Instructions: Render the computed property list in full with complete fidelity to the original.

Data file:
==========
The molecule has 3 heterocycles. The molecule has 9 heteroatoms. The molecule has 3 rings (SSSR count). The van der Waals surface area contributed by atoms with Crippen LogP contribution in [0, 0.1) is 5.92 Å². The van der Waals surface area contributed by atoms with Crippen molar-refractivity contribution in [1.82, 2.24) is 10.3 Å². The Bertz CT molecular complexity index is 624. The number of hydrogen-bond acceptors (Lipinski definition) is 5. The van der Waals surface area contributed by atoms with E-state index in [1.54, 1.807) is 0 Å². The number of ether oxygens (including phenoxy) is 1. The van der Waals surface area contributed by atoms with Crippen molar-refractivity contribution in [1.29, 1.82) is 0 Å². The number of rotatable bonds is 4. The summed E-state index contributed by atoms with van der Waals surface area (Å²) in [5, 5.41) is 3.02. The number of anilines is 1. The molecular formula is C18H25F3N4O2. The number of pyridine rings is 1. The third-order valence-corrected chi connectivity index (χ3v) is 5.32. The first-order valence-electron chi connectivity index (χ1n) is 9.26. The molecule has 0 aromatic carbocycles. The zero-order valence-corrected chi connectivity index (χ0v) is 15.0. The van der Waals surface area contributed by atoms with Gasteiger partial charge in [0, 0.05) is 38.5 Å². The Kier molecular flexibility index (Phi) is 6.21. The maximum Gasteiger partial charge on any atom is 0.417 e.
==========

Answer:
The molecule has 3 heterocycles. The molecule has 9 heteroatoms. The molecule has 3 rings (SSSR count). The van der Waals surface area contributed by atoms with Crippen LogP contribution in [0, 0.1) is 5.92 Å². The van der Waals surface area contributed by atoms with Crippen molar-refractivity contribution in [1.82, 2.24) is 10.3 Å². The Bertz CT molecular complexity index is 624. The number of hydrogen-bond acceptors (Lipinski definition) is 5. The van der Waals surface area contributed by atoms with E-state index in [1.54, 1.807) is 0 Å². The number of ether oxygens (including phenoxy) is 1. The van der Waals surface area contributed by atoms with Crippen molar-refractivity contribution in [1.29, 1.82) is 0 Å². The number of rotatable bonds is 4. The summed E-state index contributed by atoms with van der Waals surface area (Å²) in [5, 5.41) is 3.02. The number of anilines is 1. The molecular formula is C18H25F3N4O2. The number of pyridine rings is 1. The third-order valence-corrected chi connectivity index (χ3v) is 5.32. The first-order valence-electron chi connectivity index (χ1n) is 9.26. The molecule has 0 aromatic carbocycles. The zero-order valence-corrected chi connectivity index (χ0v) is 15.0. The van der Waals surface area contributed by atoms with Gasteiger partial charge in [0, 0.05) is 38.5 Å². The Kier molecular flexibility index (Phi) is 6.21. The maximum Gasteiger partial charge on any atom is 0.417 e.